The parents were worried about the whole barrier-free tolling thing. And who could blame them?
There were dire warnings, fines and even jail threatened if you didn't organise yourself properly. There were tags, registrations, a bewildering array of 'operators' to choose from, different charges, scanners, shops to pay in, credit cards to use -- it's no wonder that people are still confused.
For an older couple not used to using the internet and worried about even entering the M50 just in case their blemish-free reputations would suddenly be taken into question for non-payment, I decided to manage the whole process on their behalf.
I already have a tag, being a long-suffering resident of the M50, but they were used to paying at the bridge, handing over their carefully counted out coins to someone in a booth.
Online registration, along with electronic gantries, video snapshots and automatic tolls were all new and worrying experiences. Never mind, I said, I'll register for you, get the tag and you can forget all about it. Online, it meant the simple task of registering the car, rather than the owner. To do this, you input the registration number. Imagine my surprise when the screen automatically brought up the make, colour, year and model of the car.
This must be what's it's like to be a cop, I thought. Then I put in my own. Yep, lo and behold, there it was. I could make one up and see what kind of car it was. What fun this could be! Or not.
Since then of course, the thing has been an unmitigated, and extraordinarily expensive, mess. You'd imagine even the NRA could have planned things a bit better.
First of all, if the equipment is capable of reading number plates in the first place, why have tags at all? I've seen other commentators ask this, with no satisfactory answer. Secondly, it simply cannot be that difficult to find sensors which collate accurate information. Other countries manage it with ease, and yet thousands of our motorists are finding themselves charged for crossing the Liffey Valley when they were in Bundoran or Tullamore or Gorey at the time. Try proving a negative.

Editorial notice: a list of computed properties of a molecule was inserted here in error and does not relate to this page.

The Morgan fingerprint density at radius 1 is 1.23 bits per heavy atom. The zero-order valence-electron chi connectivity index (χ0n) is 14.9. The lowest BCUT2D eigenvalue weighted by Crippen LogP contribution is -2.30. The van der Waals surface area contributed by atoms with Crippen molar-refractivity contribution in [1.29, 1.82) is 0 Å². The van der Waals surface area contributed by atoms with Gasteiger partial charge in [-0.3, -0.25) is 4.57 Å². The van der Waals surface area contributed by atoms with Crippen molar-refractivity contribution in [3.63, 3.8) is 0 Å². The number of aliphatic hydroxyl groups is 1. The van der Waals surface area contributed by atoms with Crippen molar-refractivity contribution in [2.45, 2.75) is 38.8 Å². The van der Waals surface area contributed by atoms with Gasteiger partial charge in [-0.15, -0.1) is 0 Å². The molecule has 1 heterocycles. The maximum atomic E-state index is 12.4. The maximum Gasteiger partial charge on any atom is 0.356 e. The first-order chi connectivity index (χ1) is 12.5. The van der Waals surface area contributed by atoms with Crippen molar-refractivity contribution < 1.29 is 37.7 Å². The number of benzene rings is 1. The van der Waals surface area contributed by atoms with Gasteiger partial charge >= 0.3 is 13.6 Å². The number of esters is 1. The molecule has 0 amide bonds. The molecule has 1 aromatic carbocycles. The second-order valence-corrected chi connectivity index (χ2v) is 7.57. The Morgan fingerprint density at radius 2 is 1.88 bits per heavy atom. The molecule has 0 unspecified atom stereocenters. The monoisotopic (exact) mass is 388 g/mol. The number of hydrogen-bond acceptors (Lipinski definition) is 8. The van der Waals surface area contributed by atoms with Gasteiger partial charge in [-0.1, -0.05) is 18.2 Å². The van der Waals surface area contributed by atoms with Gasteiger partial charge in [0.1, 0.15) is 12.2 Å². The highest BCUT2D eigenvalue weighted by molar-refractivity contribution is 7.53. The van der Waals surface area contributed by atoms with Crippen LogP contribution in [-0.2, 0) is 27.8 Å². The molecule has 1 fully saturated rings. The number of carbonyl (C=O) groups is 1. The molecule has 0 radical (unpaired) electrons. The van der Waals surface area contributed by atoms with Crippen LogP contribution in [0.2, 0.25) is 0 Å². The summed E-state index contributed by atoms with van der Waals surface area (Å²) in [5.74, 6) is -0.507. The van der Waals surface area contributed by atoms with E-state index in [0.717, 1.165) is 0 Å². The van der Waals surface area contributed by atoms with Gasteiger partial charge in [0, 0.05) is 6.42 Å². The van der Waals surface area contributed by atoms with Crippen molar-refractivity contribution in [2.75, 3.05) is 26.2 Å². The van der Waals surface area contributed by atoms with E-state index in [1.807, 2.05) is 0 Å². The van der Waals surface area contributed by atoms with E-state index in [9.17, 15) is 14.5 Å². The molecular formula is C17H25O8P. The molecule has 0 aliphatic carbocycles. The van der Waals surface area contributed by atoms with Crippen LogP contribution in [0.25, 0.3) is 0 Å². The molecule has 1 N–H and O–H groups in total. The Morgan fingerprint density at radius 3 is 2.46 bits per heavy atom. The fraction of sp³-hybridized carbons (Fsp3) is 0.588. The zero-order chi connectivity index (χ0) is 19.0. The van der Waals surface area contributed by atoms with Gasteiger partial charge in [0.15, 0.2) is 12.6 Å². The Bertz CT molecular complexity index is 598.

Then 40 staff left the complaint desk because, er, they were getting too many complaints. Now the even more irate callers are hanging on for hours waiting to explain that they were charged in error.
Now, it seems that my little unintentional foray into hacking other people's car details has backfired spectacularly. The NRA is being investigated by the Data Protection Commission after it was discovered that anybody can find out the personal details of anyone else whose car failed to register.
When you get a naughty letter the day after you allegedly (and the word is used loosely) used the road, there's a reference number that you enter into the website to find out the when, where, who etc, before you complain, in case it was the wife, or the brother in the car, perhaps.
But the numbers aren't random, they're consecutive, which means that by fiddling about with the digits you could -- with a bit of a sad life like mine -- find out who went before and after you. Complaining, one motorist said he was "intrigued" by how much personal information came up, including names and addresses. He admitted he was "no IT genius", but many are -- imagine the havoc someone with a less than honest approach could take.
We're constantly told to mind our personal details, shred letters, not share banking information, be careful what we put in the recycling bin etc. All this against the backdrop of laptops going missing with medical information, social security details, bank account numbers, from Government departments, or from absent-minded civil servants' cars.
How could the NRA not have tested their own system or not been mindful of the requirements of data protection? We're constantly being hit by internet scams from Nigerian Princes to dodgy pyramid schemes. We often wonder where these people get our details from. Well, the NRA have just made it a great deal easier.
As a show of goodwill (yes, it's a real word, NRA, look it up), they should immediately stop charging motorists until they sort their own mess out. If they cannot run the system properly, it should be given to someone who can.